The better solution is to plan ahead and work that $600 expense into your regular monthly budget. If you know that you will need to buy new tires for the car this year, then divide the cost of the tires into 12 monthly payments and set that amount aside each month. so, in our case, $600/12 = $50 per month that we need to set aside in savings for our new set of tires.

Go ahead and make a list of all of your periodic expenses and repeat the process. Do you have back to school expenses for your kids each fall? That’s a periodic expense that you can plan for. After you are finished, you may find that you should be setting aside $75 to $100 per month for your periodic expenses. That’s OK.  With the money accumulating in your savings account, you won’t need to turn to your credit cards when the bill comes due.

That folks, is how you budget for periodic expenses.

 

Bonus Step: Engage an Expert Advisor

If you’re struggling with your personal finances, our certified counselors have the experience to help you manage your money so that its not controlling you.

Find out more by calling 937.853.1600 or by visiting our Financial Counseling page.

Getting A Tax Refund? Put It Down on Your First Home

What are you doing with your tax refund? Are you trying to save up for a home of your own? Coming up with a down payment for your first home seem like an impossible task?

You’re not alone. The number one problem cited by first-time homebuyers is the difficulty they have saving for a down payment on a new home. It’s not surprising with stagnant wages and high rent. However, this is a perfect season to boost in your down payment. Use your tax refund.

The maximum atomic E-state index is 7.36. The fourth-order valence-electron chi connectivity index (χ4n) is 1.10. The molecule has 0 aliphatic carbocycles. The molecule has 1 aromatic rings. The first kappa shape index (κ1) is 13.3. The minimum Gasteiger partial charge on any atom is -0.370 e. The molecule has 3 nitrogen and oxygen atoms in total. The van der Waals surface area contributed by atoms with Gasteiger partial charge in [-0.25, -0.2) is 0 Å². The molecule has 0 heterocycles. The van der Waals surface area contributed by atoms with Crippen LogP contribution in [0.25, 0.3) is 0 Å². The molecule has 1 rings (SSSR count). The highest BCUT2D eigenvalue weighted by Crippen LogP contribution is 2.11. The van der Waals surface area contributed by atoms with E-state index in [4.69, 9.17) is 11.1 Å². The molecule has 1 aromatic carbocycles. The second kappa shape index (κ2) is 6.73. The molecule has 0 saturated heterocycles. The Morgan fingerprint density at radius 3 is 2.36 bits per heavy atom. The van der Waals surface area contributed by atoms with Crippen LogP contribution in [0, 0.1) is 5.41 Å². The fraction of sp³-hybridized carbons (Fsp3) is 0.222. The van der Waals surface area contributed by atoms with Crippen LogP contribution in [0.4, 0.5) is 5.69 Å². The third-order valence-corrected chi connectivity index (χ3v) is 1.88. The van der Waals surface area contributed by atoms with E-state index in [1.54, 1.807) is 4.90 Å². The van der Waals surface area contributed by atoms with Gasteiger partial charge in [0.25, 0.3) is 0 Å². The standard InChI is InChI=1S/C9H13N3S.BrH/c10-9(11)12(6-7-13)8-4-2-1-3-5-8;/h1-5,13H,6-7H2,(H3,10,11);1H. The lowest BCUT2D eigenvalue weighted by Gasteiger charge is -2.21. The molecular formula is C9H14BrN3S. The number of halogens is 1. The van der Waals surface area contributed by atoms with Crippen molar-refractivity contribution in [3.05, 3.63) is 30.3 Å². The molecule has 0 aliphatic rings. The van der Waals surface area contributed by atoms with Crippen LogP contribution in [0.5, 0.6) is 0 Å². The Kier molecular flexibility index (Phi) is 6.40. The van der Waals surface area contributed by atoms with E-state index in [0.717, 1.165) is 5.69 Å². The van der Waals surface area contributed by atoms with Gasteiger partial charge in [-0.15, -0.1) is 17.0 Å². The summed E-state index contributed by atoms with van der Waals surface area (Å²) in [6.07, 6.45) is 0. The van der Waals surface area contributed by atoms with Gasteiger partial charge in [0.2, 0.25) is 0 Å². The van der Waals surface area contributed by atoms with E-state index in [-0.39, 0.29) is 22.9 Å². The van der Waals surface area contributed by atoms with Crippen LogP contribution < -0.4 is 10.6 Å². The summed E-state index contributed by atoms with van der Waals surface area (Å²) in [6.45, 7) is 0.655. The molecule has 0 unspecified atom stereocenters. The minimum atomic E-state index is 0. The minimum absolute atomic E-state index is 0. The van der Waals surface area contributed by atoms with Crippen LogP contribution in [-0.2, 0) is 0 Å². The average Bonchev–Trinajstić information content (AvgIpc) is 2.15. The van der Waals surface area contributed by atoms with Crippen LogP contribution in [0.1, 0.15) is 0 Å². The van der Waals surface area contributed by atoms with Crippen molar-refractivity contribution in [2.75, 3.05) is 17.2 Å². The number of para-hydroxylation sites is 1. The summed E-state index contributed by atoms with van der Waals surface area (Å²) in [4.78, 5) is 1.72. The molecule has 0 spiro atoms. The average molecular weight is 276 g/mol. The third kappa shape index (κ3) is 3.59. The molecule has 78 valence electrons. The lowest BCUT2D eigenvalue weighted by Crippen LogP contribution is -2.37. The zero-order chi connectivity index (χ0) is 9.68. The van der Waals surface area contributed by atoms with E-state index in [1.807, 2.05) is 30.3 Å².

Having just a 3% down payment is enough to qualify you for a mortgage. Really. That means you would need $3,000 down for a $100,000 home. According to the real estate website, Trulia, the average home sale price in the Dayton area in 2017 was $115,500. You could buy that average priced Dayton metro area home with just $3,468 down. If you only consider the City of Dayton, your are looking at an average home priced at $56,900 and just $1,707 down. Of course, the more you can put down, the better off you will be in the long run. Higher down payments can lead to better interest rates and potentially avoiding Private Mortgage Insurance (PMI). Both of these would save you many thousands of dollars over the length of the loan.

Now, let’s get back to your tax refund. According to the IRS, the average tax refund in the spring of 2017 was $3,050. That would make up a serious chunk of your down payment. Of course, not everyone is getting a tax refund of that magnitude. However, if you are planning to buy in the next few years, you have time on your side. Only getting a few hundred dollars back from the government this year? Put that money into a separate savings account. Add more to the account every month along with future windfalls, and your down payment will grow quickly.

Before you spend your tax return on something else, ask yourself what are your priorities? Would you rather grow your down payment or buy a new flat screen TV? If your priority is to buy a new home, then take the road towards homeownership; use your tax refund to grow your down payment fund.

Having Enough for a Down Payment May Not Be Your Only Obstacle.

If you’ve been struggling to put together a down payment, you might need to take a closer look at your finances to determine if you really are ready to buy a home. Your new house payment could very well be much lower than your monthly rent. However, a new home also comes with other expenses like homeowner’s insurance, taxes, and home maintenance. It’s wise to go into your new home with an emergency savings that you can use to make unexpected repairs. For instance, when your furnace breaks down, you have to pay for the repairs on your own.

If you want to know if you are ready to buy a home of your own or want someone to review your finances, contact the HomeOwnership Center and we’ll give you our expert advice.